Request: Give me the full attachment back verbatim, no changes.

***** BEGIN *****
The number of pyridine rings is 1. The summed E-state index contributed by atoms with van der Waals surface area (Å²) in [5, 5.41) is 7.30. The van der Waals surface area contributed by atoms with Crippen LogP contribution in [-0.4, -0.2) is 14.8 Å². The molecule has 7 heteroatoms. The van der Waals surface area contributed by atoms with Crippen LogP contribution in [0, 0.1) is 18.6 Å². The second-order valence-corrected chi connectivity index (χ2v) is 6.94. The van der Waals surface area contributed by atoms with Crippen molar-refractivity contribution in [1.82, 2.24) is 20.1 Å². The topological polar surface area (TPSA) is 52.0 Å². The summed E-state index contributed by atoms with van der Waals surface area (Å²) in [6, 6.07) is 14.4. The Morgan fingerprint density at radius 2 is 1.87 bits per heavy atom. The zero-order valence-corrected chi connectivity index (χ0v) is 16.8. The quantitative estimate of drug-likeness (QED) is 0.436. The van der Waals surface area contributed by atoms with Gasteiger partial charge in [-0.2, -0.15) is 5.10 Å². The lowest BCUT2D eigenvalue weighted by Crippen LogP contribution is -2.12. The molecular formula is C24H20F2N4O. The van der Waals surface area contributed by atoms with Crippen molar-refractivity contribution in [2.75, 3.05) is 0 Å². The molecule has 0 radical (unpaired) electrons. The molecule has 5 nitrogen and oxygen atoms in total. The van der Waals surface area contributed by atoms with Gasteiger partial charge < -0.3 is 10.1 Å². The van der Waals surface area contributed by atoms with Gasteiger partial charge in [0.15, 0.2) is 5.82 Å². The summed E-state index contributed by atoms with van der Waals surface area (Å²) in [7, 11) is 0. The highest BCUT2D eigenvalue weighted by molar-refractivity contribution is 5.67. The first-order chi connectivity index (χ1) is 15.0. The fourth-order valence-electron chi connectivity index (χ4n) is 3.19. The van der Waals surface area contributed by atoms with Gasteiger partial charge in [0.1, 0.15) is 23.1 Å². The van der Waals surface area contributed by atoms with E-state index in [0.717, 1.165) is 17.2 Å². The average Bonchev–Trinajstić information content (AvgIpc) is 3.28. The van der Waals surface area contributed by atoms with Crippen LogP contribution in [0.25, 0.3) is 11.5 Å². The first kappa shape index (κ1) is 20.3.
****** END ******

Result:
The number of pyridine rings is 1. The summed E-state index contributed by atoms with van der Waals surface area (Å²) in [5, 5.41) is 7.30. The van der Waals surface area contributed by atoms with Crippen LogP contribution in [-0.4, -0.2) is 14.8 Å². The molecule has 7 heteroatoms. The van der Waals surface area contributed by atoms with Crippen LogP contribution in [0, 0.1) is 18.6 Å². The second-order valence-corrected chi connectivity index (χ2v) is 6.94. The van der Waals surface area contributed by atoms with Crippen molar-refractivity contribution in [1.82, 2.24) is 20.1 Å². The topological polar surface area (TPSA) is 52.0 Å². The summed E-state index contributed by atoms with van der Waals surface area (Å²) in [6, 6.07) is 14.4. The Morgan fingerprint density at radius 2 is 1.87 bits per heavy atom. The zero-order valence-corrected chi connectivity index (χ0v) is 16.8. The quantitative estimate of drug-likeness (QED) is 0.436. The van der Waals surface area contributed by atoms with Gasteiger partial charge in [-0.2, -0.15) is 5.10 Å². The lowest BCUT2D eigenvalue weighted by Crippen LogP contribution is -2.12. The molecular formula is C24H20F2N4O. The van der Waals surface area contributed by atoms with Crippen molar-refractivity contribution in [2.75, 3.05) is 0 Å². The molecule has 0 radical (unpaired) electrons. The molecule has 5 nitrogen and oxygen atoms in total. The van der Waals surface area contributed by atoms with Gasteiger partial charge < -0.3 is 10.1 Å². The van der Waals surface area contributed by atoms with Gasteiger partial charge in [0.15, 0.2) is 5.82 Å². The summed E-state index contributed by atoms with van der Waals surface area (Å²) in [7, 11) is 0. The highest BCUT2D eigenvalue weighted by molar-refractivity contribution is 5.67. The first-order chi connectivity index (χ1) is 15.0. The fourth-order valence-electron chi connectivity index (χ4n) is 3.19. The van der Waals surface area contributed by atoms with Gasteiger partial charge in [0.1, 0.15) is 23.1 Å². The van der Waals surface area contributed by atoms with E-state index in [0.717, 1.165) is 17.2 Å². The average Bonchev–Trinajstić information content (AvgIpc) is 3.28. The van der Waals surface area contributed by atoms with Crippen LogP contribution in [0.25, 0.3) is 11.5 Å². The first kappa shape index (κ1) is 20.3.